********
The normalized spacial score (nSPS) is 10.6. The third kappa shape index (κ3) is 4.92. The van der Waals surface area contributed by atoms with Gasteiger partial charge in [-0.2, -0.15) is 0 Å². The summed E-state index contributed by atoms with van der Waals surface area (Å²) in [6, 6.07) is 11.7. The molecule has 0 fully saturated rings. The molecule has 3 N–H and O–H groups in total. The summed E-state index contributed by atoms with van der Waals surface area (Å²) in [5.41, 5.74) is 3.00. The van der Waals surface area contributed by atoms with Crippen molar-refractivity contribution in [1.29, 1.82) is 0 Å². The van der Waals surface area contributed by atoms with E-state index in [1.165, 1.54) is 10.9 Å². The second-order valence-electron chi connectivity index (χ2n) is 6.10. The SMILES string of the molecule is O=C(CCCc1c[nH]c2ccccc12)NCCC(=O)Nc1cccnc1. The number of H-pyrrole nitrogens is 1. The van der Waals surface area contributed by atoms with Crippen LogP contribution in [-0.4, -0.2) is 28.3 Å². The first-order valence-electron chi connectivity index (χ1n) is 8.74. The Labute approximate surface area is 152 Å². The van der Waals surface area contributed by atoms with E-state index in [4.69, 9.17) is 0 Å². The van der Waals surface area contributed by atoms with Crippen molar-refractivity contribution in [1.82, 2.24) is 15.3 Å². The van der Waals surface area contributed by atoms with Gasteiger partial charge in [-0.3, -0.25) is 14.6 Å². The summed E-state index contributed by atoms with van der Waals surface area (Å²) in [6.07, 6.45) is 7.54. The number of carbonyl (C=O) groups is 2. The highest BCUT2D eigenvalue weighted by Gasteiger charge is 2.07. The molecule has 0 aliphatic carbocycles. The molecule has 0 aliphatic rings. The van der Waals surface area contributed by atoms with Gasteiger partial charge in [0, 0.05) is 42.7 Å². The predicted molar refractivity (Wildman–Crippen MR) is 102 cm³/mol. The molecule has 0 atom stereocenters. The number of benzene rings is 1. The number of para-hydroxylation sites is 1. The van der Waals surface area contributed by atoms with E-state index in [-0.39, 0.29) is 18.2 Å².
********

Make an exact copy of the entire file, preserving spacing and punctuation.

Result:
The normalized spacial score (nSPS) is 10.6. The third kappa shape index (κ3) is 4.92. The van der Waals surface area contributed by atoms with Gasteiger partial charge in [-0.2, -0.15) is 0 Å². The summed E-state index contributed by atoms with van der Waals surface area (Å²) in [6, 6.07) is 11.7. The molecule has 0 fully saturated rings. The molecule has 3 N–H and O–H groups in total. The summed E-state index contributed by atoms with van der Waals surface area (Å²) in [5.41, 5.74) is 3.00. The van der Waals surface area contributed by atoms with Crippen molar-refractivity contribution in [1.29, 1.82) is 0 Å². The van der Waals surface area contributed by atoms with E-state index in [1.165, 1.54) is 10.9 Å². The second-order valence-electron chi connectivity index (χ2n) is 6.10. The SMILES string of the molecule is O=C(CCCc1c[nH]c2ccccc12)NCCC(=O)Nc1cccnc1. The number of H-pyrrole nitrogens is 1. The van der Waals surface area contributed by atoms with Crippen LogP contribution in [-0.4, -0.2) is 28.3 Å². The first-order valence-electron chi connectivity index (χ1n) is 8.74. The Labute approximate surface area is 152 Å². The van der Waals surface area contributed by atoms with E-state index in [4.69, 9.17) is 0 Å². The van der Waals surface area contributed by atoms with Crippen molar-refractivity contribution in [1.82, 2.24) is 15.3 Å². The van der Waals surface area contributed by atoms with Gasteiger partial charge in [-0.3, -0.25) is 14.6 Å². The summed E-state index contributed by atoms with van der Waals surface area (Å²) in [6.07, 6.45) is 7.54. The number of carbonyl (C=O) groups is 2. The highest BCUT2D eigenvalue weighted by Gasteiger charge is 2.07. The molecule has 0 aliphatic carbocycles. The molecule has 0 aliphatic rings. The van der Waals surface area contributed by atoms with Gasteiger partial charge in [0, 0.05) is 42.7 Å². The predicted molar refractivity (Wildman–Crippen MR) is 102 cm³/mol. The molecule has 0 atom stereocenters. The number of benzene rings is 1. The number of para-hydroxylation sites is 1. The van der Waals surface area contributed by atoms with E-state index in [-0.39, 0.29) is 18.2 Å².